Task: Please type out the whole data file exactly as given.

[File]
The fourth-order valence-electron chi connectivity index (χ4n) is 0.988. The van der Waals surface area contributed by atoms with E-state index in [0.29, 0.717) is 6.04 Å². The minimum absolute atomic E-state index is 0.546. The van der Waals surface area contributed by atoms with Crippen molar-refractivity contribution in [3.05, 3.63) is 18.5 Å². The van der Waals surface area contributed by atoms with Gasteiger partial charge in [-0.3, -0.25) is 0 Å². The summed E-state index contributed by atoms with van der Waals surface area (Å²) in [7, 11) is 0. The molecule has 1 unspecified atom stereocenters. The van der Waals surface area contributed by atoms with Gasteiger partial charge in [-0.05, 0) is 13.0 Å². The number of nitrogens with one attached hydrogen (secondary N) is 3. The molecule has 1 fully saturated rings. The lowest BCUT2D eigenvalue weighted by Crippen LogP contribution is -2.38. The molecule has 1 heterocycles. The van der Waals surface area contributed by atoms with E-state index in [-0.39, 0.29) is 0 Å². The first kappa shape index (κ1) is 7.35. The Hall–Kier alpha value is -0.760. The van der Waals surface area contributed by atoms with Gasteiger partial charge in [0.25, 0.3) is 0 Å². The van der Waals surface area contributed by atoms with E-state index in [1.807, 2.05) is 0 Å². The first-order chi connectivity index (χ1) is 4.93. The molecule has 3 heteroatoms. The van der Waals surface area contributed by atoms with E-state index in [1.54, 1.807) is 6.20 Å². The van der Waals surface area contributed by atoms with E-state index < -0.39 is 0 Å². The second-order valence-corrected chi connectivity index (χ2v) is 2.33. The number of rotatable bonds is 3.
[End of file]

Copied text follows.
The fourth-order valence-electron chi connectivity index (χ4n) is 0.988. The van der Waals surface area contributed by atoms with E-state index in [0.29, 0.717) is 6.04 Å². The minimum absolute atomic E-state index is 0.546. The van der Waals surface area contributed by atoms with Crippen molar-refractivity contribution in [3.05, 3.63) is 18.5 Å². The van der Waals surface area contributed by atoms with Gasteiger partial charge in [-0.3, -0.25) is 0 Å². The summed E-state index contributed by atoms with van der Waals surface area (Å²) in [7, 11) is 0. The molecule has 1 unspecified atom stereocenters. The van der Waals surface area contributed by atoms with Gasteiger partial charge in [-0.05, 0) is 13.0 Å². The number of nitrogens with one attached hydrogen (secondary N) is 3. The molecule has 1 fully saturated rings. The lowest BCUT2D eigenvalue weighted by Crippen LogP contribution is -2.38. The molecule has 1 heterocycles. The van der Waals surface area contributed by atoms with E-state index in [-0.39, 0.29) is 0 Å². The first kappa shape index (κ1) is 7.35. The Hall–Kier alpha value is -0.760. The van der Waals surface area contributed by atoms with Gasteiger partial charge in [0.25, 0.3) is 0 Å². The van der Waals surface area contributed by atoms with E-state index in [1.807, 2.05) is 0 Å². The first-order chi connectivity index (χ1) is 4.93. The molecule has 3 heteroatoms. The van der Waals surface area contributed by atoms with E-state index in [1.54, 1.807) is 6.20 Å². The van der Waals surface area contributed by atoms with E-state index < -0.39 is 0 Å². The second-order valence-corrected chi connectivity index (χ2v) is 2.33. The number of rotatable bonds is 3.